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Lip Injury From Sports: Types And Treatments

If you've played sports, it's natural to suffer an injury now and then. According to the American Academy of Pediatric Dentistry (AAPD), however, the majority of sports-related injuries affect the mouth – particularly the upper lip, maxilla (upper jaw) and maxillary incisors. Oralfacial injuries are common for those who play sports, and especially so for the 15- to 18-year-old student-athlete. In fact, a lip injury is one of the most common oral lacerations kids need treated today.

Here are the kind of sports-related lip injuries that can occur, how they're treated and the best ways to care for the mouth and teeth during the healing process.

The Nature of Lip Injuries

Your lips are made up of three major layers: skin, muscle and oral mucosa – the latter being the mucous membrane, which lines the inside of the mouth. The University of Rochester Medical Center (URMC) observes a great amount of bloodflow in the lips, so when a cut occurs, it can require compression very quickly. With this pressure, though, bleeding should subside in five to 10 minutes.

Although these kinds of injuries are more common in kids, sports-related lip incidents can occur no matter what your age. The American Academy of Otolaryngology-Head and Neck Surgery says many cuts and scrapes are the result of high-contact sports such as boxing, football, soccer, ice hockey, bicycling, skiing and similar winter sports.

What Happens When They Occur

There are a few types of symptoms for injuries in this area. These include:

  • Pain or numbness in the lips.
  • Swelling, which can hide other more serious injuries underneath.
  • Bruising, which indicates bleeding underneath the skin that typically subsides in one to two weeks.

Mucosal Lacerations

Although these injuries can sometimes be minor, keep in mind there are other more serious lip injuries that aren't simply facial lacerations, but instead internal. Mucosal lacerations, for example, denote a cut into the mucous membrane inside your mouth, which can create a flap that impedes your ability to chew. A mucosal laceration can also trap food if it's already in your mouth. Be mindful of this possibility, as an internal injury that's longer than two centimeters can require more advanced treatment by a dental specialist.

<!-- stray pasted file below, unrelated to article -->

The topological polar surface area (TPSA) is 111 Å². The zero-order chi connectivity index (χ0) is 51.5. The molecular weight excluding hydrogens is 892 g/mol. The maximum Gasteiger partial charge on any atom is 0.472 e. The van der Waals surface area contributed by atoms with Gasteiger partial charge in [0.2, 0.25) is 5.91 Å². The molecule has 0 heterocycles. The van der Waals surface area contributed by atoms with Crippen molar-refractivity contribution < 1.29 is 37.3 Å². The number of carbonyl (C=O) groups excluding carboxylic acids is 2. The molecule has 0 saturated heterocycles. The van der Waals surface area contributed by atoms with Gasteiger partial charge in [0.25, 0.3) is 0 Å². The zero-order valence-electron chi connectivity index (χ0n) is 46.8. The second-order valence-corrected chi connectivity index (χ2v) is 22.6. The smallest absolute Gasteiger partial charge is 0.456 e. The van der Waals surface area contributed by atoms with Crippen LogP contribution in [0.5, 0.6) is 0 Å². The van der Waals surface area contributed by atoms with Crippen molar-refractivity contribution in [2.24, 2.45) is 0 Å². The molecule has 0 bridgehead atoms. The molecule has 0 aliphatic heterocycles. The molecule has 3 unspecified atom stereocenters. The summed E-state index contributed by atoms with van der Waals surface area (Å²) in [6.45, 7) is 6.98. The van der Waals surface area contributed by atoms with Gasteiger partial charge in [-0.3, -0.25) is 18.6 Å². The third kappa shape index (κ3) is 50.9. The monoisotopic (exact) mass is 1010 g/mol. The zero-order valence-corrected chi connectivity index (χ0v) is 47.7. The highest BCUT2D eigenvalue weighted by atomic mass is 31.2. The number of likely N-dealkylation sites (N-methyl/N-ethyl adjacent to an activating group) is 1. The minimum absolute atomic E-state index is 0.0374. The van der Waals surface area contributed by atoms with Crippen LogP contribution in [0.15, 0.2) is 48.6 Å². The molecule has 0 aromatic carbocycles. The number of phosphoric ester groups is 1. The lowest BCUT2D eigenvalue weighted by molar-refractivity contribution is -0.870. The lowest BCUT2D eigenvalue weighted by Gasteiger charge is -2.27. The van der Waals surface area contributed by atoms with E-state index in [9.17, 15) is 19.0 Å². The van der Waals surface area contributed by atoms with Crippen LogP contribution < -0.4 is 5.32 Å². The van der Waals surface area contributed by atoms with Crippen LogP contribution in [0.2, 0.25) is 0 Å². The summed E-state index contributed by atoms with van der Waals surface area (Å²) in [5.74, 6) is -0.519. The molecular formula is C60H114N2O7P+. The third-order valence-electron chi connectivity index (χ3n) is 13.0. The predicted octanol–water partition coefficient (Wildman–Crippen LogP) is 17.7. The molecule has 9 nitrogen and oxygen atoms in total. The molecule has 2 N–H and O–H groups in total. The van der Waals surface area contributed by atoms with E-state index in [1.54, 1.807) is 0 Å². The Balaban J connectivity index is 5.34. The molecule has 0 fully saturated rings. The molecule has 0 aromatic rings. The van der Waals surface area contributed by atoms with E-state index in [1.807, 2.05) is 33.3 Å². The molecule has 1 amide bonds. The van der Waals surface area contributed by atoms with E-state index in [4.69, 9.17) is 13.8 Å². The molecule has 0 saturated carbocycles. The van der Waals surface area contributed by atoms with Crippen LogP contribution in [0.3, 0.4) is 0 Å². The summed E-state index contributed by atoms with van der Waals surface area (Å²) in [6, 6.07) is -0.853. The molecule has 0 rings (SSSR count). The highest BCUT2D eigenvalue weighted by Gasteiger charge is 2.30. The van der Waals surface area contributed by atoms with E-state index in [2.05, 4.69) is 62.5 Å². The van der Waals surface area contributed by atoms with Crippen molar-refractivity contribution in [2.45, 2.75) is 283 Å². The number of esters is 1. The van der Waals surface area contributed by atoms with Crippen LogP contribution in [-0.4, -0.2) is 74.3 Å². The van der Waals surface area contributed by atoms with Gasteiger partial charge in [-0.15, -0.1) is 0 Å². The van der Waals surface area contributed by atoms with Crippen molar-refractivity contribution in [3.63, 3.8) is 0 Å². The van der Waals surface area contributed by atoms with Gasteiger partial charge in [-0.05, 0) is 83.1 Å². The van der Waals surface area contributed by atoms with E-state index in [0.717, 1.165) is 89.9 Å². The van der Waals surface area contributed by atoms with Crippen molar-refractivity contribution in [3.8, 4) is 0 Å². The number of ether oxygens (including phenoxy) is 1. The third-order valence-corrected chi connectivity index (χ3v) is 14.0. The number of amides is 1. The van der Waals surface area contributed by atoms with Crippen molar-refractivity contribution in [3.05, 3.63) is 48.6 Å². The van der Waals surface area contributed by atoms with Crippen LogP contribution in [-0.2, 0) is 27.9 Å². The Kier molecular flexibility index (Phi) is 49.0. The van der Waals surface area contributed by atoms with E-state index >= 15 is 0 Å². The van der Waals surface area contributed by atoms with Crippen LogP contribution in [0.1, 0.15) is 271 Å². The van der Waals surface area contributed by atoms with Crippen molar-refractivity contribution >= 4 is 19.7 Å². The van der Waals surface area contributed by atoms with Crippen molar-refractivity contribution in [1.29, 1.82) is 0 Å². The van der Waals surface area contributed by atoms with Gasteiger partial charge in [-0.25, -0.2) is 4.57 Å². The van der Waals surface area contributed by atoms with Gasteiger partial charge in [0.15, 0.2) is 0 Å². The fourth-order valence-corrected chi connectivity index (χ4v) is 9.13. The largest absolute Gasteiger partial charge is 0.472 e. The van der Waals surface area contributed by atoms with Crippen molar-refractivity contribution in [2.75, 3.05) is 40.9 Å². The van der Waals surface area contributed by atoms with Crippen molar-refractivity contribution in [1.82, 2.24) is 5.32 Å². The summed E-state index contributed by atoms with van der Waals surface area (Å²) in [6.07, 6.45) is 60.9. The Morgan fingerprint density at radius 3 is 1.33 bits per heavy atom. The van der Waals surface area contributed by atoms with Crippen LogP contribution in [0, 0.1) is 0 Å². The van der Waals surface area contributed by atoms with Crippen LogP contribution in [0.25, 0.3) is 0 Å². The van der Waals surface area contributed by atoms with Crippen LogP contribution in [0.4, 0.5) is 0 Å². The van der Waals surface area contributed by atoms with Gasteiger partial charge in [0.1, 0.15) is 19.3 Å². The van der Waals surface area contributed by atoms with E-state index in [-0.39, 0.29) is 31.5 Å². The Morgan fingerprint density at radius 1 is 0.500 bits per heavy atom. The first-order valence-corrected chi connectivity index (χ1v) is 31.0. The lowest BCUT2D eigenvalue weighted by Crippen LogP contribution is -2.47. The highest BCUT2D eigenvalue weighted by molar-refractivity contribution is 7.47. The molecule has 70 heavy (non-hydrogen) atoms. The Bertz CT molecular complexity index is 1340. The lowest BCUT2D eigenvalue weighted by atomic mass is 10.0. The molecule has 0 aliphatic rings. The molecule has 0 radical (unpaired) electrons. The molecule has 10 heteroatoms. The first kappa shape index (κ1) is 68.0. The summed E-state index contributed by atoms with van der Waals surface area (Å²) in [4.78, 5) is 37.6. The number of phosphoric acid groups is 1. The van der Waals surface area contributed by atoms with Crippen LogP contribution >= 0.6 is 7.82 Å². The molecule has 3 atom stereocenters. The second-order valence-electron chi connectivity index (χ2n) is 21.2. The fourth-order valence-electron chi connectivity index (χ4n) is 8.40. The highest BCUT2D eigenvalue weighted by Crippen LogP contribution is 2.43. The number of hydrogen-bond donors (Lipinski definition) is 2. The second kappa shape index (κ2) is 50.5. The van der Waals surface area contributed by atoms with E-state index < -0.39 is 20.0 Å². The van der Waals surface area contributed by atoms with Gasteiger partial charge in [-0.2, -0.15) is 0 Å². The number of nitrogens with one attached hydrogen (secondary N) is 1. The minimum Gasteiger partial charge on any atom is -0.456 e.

Effects on Your Oral Health

When a lip injury occurs, it can affect your overall oral health in more ways than one. The URMC suggests some of these injuries can alter your teeth structure and your ability to close your mouth without doing further damage. And if you have an internal cut, trapped food particle buildup is of course never healthy.

Lip injuries can also include a puncture wound from your own tooth, as well as a direct injury to your teeth upon impact. This includes chipping or even knocking out a tooth. And because the mouth is full of bacteria, decreasing bacteria buildup and risk of infection in your mouth is crucial. Antibiotics are typically prescribed for this reason.

Treating a Lip Injury

Depending on the severity of the lip injury, you may not need to visit a doctor. If your injury is facial, like a surface-level cut or abrasion, clean it with soapy water and a clean cloth. For minor internal injuries, rinse the wound with salt water or a mixture of one part hydrogen peroxide and one part water, making sure not to swallow this mixture.

Ultimately, you'll need to visit the ER for any injury that includes swelling, broad or deep lacerations, puncture wounds or infections. These injuries may need the care of either an oral surgeon or cosmetic surgeon, who can make sure the wound is cleaned and stitched correctly so that it heals properly. And if there's any trauma to your teeth, you should always make an appointment with your dentist.

During the healing process, keep the area clean with a daily mouth rinse such as Colgate® Peroxyl® Mouth Sore Rinse, which prevents ulcers that can occur as a result of infection. Additionally, avoid straining your mouth muscles, and cut down on any acidic, sugary or hot foods that can sting when in contact with the injury. And, as always, continue brushing and flossing daily, taking care of the area around the wound.

Lip injuries can heal well when you give them the proper care. But wearing the right gear and keeping safety in mind is the best way to prevent them.

This article is intended to promote understanding of and knowledge about general oral health topics. It is not intended to be a substitute for professional advice, diagnosis or treatment. Always seek the advice of your dentist or other qualified healthcare provider with any questions you may have regarding a medical condition or treatment.

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